Dell – The Future of E-tailing is Social Commerce

Today, Dell outlined the future of it’s e-tail strategy – social commerce.  In an interview with New Media Age (subscription wall, but archived below) Manish Mehta, global VP of online at Dell, said Dell planned to roll out social shopping tools on its site in 2011, allowing people to shop together in real time on Dell’s e-commerce site.

Dell’s desire to recreate the social dimension of traditional shopping online is consistent with a patent granted last month (Feb 2010) to Apple for an immersive online social shopping tool (images below).

Over the last 18 months Dell has been experimenting with social commerce – selling on Twitter with its oft’ cited $6.5m+ Deal Feeds, and with its Group Buy feature Dell Swarm (video below).  Dell affirms that the results from these social commerce experiments have allowed the company to build a compelling business case for social commerce investment.

“Our measurements and results have validated that it’s a space we believe in and isn’t a fad. In parts of the business, budgets are siphoned off and dollars protected for projects that are tied to social media activity.”

One challenge that remains to be met, according to Dell, is how to apply the learnings to create an integrated and coherent socially-enhanced digital experience – shopping, community and service.

Overall, Dell appears to be conscientiously applying the LEAD strategy for social commerce; Listen (Dell Idea Storm, Direct 2 Dell), Experiment (Dell Swarm, Dell Deal Feeds) – and is now gearing up to Apply it’s learning, and given the stated importance of social commerce, will no doubt continue to Develop its social commerce strategy.

  • Listen: Begin with a simple social media monitoring solution that monitors conversations and competitors – how are competitors using social commerce?
  • Experiment – Start with small scale experiments using the toolset to identify what works for you.  Test and learn to explore ROI potential
  • Apply – Apply learning and build on tools that work for you, integrating social commerce into your overall digital strategy
  • Develop – Constantly evolve and adapt to beat user expectations – deliver “joy of use” with new insights and technology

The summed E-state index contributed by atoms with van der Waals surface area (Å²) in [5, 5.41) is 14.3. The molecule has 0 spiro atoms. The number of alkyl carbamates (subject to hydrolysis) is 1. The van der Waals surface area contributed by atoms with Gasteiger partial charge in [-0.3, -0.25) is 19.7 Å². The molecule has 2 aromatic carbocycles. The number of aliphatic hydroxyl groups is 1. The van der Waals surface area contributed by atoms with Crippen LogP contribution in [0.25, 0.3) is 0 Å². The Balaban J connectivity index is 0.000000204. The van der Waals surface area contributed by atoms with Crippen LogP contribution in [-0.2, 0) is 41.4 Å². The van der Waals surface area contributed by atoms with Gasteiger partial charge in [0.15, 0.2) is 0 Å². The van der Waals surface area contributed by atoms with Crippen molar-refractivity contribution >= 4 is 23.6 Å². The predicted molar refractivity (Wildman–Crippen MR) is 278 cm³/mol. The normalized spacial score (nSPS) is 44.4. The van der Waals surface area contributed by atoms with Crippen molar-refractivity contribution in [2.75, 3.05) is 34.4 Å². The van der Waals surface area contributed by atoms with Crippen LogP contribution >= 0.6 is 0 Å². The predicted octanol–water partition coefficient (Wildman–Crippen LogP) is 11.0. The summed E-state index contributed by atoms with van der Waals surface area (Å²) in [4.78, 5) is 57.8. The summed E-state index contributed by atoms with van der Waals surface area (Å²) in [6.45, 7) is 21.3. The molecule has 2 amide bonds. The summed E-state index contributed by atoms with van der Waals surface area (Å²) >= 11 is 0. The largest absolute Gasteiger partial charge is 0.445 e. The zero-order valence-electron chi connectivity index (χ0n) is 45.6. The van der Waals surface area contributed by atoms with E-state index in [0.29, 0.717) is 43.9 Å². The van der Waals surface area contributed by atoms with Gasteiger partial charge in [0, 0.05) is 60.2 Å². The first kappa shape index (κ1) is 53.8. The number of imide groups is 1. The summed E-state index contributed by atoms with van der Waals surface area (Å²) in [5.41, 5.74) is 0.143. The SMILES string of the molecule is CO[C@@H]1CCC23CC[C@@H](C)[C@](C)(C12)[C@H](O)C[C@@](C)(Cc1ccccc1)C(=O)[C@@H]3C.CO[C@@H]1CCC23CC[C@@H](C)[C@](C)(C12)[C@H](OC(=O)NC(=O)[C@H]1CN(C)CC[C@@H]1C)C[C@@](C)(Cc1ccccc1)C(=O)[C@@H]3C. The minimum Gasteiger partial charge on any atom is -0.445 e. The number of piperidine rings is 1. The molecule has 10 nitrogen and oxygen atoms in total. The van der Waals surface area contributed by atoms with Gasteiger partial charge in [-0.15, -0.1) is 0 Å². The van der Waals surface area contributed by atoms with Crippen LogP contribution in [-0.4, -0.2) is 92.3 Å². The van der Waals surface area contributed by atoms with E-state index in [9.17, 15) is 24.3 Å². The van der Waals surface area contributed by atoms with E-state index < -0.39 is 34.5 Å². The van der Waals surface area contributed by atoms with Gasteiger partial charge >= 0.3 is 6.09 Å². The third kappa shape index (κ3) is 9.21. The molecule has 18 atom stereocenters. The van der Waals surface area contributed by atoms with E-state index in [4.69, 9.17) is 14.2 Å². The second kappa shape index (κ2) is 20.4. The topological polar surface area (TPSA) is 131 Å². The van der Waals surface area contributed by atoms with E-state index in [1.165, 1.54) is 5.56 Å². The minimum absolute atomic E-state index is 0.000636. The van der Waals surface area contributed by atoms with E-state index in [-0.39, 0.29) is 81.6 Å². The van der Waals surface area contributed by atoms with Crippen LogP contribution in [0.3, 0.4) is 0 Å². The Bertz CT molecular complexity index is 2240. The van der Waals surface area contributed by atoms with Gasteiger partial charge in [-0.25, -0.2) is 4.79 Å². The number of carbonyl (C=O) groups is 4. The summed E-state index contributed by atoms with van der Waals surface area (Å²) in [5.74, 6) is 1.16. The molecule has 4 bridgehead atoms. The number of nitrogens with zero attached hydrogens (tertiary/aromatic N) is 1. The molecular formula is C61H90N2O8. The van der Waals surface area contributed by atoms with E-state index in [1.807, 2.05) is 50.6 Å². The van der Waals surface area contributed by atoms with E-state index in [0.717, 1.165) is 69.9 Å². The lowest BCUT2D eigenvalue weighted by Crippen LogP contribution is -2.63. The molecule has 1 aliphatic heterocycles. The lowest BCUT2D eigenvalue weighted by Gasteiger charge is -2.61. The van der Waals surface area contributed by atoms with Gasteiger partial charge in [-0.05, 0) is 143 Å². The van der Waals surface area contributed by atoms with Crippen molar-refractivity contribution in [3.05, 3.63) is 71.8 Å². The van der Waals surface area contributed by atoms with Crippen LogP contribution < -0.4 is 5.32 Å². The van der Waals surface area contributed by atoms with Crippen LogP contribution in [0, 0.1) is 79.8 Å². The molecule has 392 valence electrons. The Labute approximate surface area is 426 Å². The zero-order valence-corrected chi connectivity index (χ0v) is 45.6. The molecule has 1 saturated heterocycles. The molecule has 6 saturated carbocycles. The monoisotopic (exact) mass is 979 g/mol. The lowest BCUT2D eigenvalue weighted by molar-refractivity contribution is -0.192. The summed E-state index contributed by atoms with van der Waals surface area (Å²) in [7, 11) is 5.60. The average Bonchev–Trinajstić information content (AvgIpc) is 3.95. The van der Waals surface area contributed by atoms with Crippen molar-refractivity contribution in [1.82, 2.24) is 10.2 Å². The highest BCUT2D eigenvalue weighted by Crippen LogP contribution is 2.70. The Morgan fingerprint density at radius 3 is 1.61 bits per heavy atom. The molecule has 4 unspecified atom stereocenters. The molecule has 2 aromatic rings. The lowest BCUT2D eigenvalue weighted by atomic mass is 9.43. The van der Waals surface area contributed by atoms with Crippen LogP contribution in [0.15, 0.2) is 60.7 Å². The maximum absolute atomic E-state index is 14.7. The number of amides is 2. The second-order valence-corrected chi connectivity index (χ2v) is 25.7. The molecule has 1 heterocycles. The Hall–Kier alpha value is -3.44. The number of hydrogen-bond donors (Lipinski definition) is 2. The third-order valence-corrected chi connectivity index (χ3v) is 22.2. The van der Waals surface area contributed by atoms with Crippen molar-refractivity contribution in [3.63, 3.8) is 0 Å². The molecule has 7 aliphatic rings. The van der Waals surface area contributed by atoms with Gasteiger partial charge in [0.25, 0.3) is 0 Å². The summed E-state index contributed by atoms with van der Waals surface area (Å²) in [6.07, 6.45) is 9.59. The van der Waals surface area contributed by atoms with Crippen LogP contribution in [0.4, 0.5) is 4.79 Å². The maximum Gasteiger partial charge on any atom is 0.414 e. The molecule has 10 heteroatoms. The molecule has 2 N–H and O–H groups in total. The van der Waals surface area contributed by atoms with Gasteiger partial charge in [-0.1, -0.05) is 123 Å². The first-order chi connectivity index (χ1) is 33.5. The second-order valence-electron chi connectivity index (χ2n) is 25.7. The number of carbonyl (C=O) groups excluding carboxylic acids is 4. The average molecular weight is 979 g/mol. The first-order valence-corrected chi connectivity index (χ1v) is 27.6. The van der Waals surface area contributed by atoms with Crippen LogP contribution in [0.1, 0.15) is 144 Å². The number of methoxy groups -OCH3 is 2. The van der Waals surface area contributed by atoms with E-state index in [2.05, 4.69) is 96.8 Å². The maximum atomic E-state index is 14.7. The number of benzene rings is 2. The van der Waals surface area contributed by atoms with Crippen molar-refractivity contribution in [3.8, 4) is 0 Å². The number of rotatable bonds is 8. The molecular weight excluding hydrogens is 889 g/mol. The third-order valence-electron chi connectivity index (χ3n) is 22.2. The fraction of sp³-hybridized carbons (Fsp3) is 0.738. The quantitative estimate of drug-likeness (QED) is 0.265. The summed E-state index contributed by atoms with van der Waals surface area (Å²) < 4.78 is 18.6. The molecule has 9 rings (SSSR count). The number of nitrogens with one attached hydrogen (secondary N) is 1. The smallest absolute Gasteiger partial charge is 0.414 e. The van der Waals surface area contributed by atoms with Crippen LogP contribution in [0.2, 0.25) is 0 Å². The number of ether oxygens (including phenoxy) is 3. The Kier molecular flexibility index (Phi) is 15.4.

How could you use the LEAD strategy to deploy an evidence-based social commerce strategy?



Archived New Media Age article…

Dell bets on social commerce as next boom area for etail

Wed, 24 Mar 2010 | By Charlotte McEleny

Retrieved from

Dell is looking to social commerce as the next growth area for its multi-million dollar etail strategy.

The computing giant − a pioneer in online selling having generated $6.5m (£4.31m) in sales through its Twitter profile alone since it launched in 2007 – said its next focus would be creating social online shopping tools as it looks to marry up ecommerce with social media.

Manish Mehta, global VP of online at Dell, told new media age the company wants to take the social aspects of high street shopping and recreate them online by letting people interact and have discussions with each other in real time when buying products from Dell’s website.

“It won’t be something we’ll use to launch a product this year but we are laying the foundations as it’ll be a big frontier. In a year’s time we’ll be aggressive in this space,” he said.

In December, Dell said it was already generating significant sales from social media and had seen sales of $6.5m via its Dell Outlet Twitter feed since it launched in 2007.

Mehta said the measurable returns from social media have enabled the company to justify its increased investment in the space.

“Our measurements and results have validated that it’s a space we believe in and isn’t a fad,” he added. “In parts of the business, budgets are siphoned off and dollars protected for projects that are tied to social media activity.”

Mehta admitted Dell’s online activity was currently fragmented and that a challenge was to integrate its social media and community activity.

Dell wants to connect activity on, its community sites such as Dell IdeaStorm and its profiles on social media sites.

Written by
Paul Marsden

Chartered psychologist specialising in consumer behaviour, wellbeing and technology. Certified CX professional experienced in Design Thinking. A researcher, writer and speaker, Paul is head of Digital Insight at SYZYGY.

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Written by Paul Marsden